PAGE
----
London Gold Market Report
WHOLESALE PRICES to buy gold and silver with Dollars both eased back after touching new 5-week highs in London, rising 1.3% and 3.0% respectively for the week-so-far as the US currency fell further from this week’s 17-month high to the Euro.
Global equities rose for the fourth day running, with shares in Bank of America adding 6.1% in pre-market US trade after it reported better-than-forecast quarterly earnings.
Rising to a two-week high above $1.29, the Euro pushed the price to buy gold for citizens of the 17-nation currency union below last week’s finish at €41,500 per kilo.
Talks in Athens between government and investor representatives seeking to agree a 50% writedown of Greek bonds – and the interest rate on replacement debt – entered their second day.
Both the Spanish and French governments meantime raised new loans from bond investors at slightly lower interest rates than at the last time of asking, despite last weekend’s downgrade to their credit ratings.
“Momentum [in prices to buy gold] did slow in overnight Asia trade,” says a note from one London dealer, pointing to Wednesday’s late rally.
“Precious metals lacked direction again,” says another, noting how “the conflict between risk-on and risk-off trading” in financial markets is “clearly influencing the indecisive price action” in gold, silver bullion and the other precious metals.
In the commodities market today, European Brent crude oil rose to $111 per barrel after Iran’s ambassador to Washington told US television that closing the Strait of Hormuz shipping route is “an option” if Tehran suffers further international sanctions over its nuclear program.
Copper prices meantime rose to a four-month high in London, as reports from China – the world’s No.1 consumer of the metal – claimed that Beijing will delay tighter bank regulations in a bid to boost economic growth from the two-year low of 8.9% seen at the end of 2011.
“Investors should look at China,” says John Smolinski, manager of the US$2.8 billion TD Canadian Equity Fund, now rebuilding his positions in base-metal and other commodity producer equities.
“Yes, the economy is slowing, housing prices are going down, the level of construction is slowing. But that’s probably a good thing. At some point the government officials should get comfortable enough and start easing [credit supply], and that should be good for commodities.”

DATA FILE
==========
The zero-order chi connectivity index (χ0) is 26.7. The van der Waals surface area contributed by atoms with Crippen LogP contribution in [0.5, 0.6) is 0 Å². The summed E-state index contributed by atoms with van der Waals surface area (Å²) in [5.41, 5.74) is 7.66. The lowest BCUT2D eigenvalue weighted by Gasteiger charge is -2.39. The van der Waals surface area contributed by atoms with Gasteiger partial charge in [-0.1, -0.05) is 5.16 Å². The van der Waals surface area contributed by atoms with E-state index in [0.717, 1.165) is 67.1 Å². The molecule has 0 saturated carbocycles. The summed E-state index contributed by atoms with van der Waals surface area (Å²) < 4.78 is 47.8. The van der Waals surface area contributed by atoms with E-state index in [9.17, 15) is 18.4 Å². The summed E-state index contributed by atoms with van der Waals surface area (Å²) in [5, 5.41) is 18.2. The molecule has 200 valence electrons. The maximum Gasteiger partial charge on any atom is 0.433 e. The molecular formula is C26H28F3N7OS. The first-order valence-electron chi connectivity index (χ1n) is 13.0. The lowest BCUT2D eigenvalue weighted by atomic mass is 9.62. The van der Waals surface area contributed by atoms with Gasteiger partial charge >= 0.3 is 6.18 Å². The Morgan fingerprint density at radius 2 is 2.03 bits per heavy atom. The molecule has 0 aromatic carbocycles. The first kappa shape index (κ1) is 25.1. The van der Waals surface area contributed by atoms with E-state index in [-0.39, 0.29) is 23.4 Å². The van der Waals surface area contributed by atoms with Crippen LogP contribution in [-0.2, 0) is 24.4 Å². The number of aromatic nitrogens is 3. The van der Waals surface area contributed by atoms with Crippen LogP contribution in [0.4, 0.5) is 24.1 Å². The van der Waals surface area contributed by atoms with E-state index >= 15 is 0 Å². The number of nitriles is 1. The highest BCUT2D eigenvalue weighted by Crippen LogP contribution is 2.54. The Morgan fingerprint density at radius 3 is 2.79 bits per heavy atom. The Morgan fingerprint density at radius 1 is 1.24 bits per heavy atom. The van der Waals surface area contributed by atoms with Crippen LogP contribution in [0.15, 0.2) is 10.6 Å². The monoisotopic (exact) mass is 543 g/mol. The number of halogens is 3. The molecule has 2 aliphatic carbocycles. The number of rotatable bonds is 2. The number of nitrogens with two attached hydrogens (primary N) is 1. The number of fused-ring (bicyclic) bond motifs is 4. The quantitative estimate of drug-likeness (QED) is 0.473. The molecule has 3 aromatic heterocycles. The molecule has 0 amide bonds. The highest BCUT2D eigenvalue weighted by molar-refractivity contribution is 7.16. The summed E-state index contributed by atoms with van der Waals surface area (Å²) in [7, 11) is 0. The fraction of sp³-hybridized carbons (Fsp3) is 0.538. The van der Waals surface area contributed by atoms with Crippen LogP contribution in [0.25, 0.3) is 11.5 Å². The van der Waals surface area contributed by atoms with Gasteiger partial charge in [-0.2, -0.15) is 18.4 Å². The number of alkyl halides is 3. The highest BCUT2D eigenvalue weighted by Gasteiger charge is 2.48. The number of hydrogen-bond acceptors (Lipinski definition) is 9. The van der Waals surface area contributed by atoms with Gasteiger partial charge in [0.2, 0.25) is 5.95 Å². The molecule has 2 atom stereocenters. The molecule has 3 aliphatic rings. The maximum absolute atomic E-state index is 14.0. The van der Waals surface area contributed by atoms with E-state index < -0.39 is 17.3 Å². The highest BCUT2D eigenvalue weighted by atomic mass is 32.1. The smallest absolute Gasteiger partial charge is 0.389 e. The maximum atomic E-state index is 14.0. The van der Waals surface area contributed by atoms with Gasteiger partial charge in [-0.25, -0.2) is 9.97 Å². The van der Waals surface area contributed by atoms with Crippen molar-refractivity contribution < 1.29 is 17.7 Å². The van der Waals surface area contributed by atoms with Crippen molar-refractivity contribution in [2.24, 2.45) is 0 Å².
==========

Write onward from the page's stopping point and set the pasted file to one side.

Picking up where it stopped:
Figures from ICBC – the world’s largest bank by stock-market cap – said Thursday that 2.33 million Chinese citizens now buy gold through its gold accumulation savings account.
Launched in April 2010, the program currently holding 22 tonnes of bullion. Comparable schemes in Japan reached 0.7 million accounts at their peak, according to Bruce Ikemizu, manager of Standard Bank Tokyo.
“The Chinese really love gold,” said ICBC’s deputy head of precious metals Shi Xudong to reporters today.
“The fact that the government has started to clean up the gold market is favorable to our business,” he added – pointing to this month’s ban on all but two officially recognized Shanghai exchanges for trading gold futures contracts.
Looking more globally, “Gold’s key pillars of support remain intact,” reckons a research note today from Barclays Capital here in London, “ranging from central bank buying to negative interest rates and rising longer-term inflationary pressures supporting investment demand.”
Interest rates on UK government bonds fell Wednesday to fresh all-time lows as debt prices rose, knocking the 10-year gilt yield down to 1.92%.
Consumer price inflation in the UK last month dipped to 4.2% per year, according to official statistics. Bank deposit interest rates have now been negative – after inflation – since May 2008, costing savers 2.5% of their money in real purchasing power during 2011.
Total UK debt – including government, corporate, consumer and banking – rose to 507% of annual economic ouput in 2011 according to new research released Thursday by McKinsey analysts, up from 310% a decade ago and higher than any other major economy including Japan.
Over in the Eurozone, “The EFSF [stability fund] losing S&P’s top credit rating proves in my opinion that there are limits to solving the crisis,” said German Bundesbank president – and ECB voting member – Jens Weidmann in a speech last night.
The ECB has now bought €217 billion ($279bn) of government bonds issued by Euro member governments since May 2010.
“It is clear that Italian and Spanish mid cap [banks] have no other option than to rely upon the [European Central Bank] for their funding needs,” says a note from Morgan Stanley analysts, listing 38 banks who participated in last month’s €489 billion loan of 3-year money, quoted by the Financial Times’ Alphaville blog.
The ECB will repeat its unlimited offer again at the end of February.
Adrian Ash is head of research at BullionVault, the secure, low-cost gold and silver market for private investors online, where you can buy gold today vaulted in Zurich on $3 spreads and 0.8% dealing fees.
(c) BullionVault 2012
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